At prayer time, our 6-year-old pagan, Missy, was sucking her thumb and screaming expletives that she had learned from her older brother during an Xbox game. We used duct tape and said an Act of Contrition. We also threatened to blow up the NORAD Santa tracker before he got to our house.

We had ham and turkey, and a wide variety of side dishes. Since our family is diverse, the sides ranged from carrot raisin casserole to Arroz Rojo to pot stickers. Everybody avoided cousin Kim's Kung Pao gizzards and "Elf balls." At least that is what it sounded like she said (I always wondered what we did with The Elf on the Shelf, now I know).

After beer was served, Uncles Harry and Dick got into a heated argument over the White House Christmas tree. Harry swore that it was a Kwanzaa tree with seven branches, while Dick said that was unconstitutional, unless they also added a Menorah and Nativity scene. They also fought over whether or not the very first Turducken happened in mid-air. Every year, they pick something ridiculous to fight about.

By dessert time, Harry had already spritzed whipping cream on Dick’s nose, hoping the family dog, Spuds, would attack him. Spuds maintained his cool, drooled over the cheerleaders on the TV, then looked at Dick’s nostrils and groaned. In his youth, Dick used to look like Jimmy Durante; now that he is older, and certain body parts are succumbing to gravity, he closely resembles a Proboscis monkey.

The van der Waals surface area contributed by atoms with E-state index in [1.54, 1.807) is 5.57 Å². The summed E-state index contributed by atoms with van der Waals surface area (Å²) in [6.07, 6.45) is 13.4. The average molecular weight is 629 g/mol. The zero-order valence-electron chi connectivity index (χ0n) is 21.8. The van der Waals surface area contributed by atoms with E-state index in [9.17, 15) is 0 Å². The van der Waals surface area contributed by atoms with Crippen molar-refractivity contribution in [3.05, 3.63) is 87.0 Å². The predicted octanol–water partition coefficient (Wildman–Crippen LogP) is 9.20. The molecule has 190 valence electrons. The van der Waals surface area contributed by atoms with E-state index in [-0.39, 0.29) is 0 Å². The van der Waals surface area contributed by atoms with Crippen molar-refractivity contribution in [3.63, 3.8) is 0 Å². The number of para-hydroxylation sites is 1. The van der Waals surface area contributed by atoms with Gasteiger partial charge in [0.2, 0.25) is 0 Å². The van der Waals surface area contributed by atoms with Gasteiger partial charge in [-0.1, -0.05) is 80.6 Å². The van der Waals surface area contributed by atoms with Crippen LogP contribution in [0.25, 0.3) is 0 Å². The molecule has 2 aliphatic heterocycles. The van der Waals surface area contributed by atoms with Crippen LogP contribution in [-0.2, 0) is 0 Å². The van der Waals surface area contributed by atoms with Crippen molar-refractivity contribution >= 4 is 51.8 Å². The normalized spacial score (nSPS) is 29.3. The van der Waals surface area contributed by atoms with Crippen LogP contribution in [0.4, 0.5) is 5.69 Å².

I already had Harry’s sleeping bag out in the barn with the kerosene heater. I was leaving nothing to chance.

The men went into the family room to watch football, teenagers were champing at the bit to go to the mall the next day, little ones sat playing Penguins and Facebook games on several hi-tech iPods and notebook PCs, our Grandson was on his 25th rendition of "I Want a Hippopotamus For Christmas" on the Nintendo guitar, the cat was chasing its eye-floaters, and the rest of us sat around the dining room table gossiping. We finally agreed that the first Turducken actually did happen in mid-air over Uncle Harry's house and dropped down the chimney while he was watching his signature film "Scrooge" for the 100th time.

My eyes were as glazed over as our left-over ham by 11:00 pm, so I excused myself and went upstairs; leaving my husband to entertain our overnight guests. About five minutes later, he snuck upstairs and accused me of abandoning ship.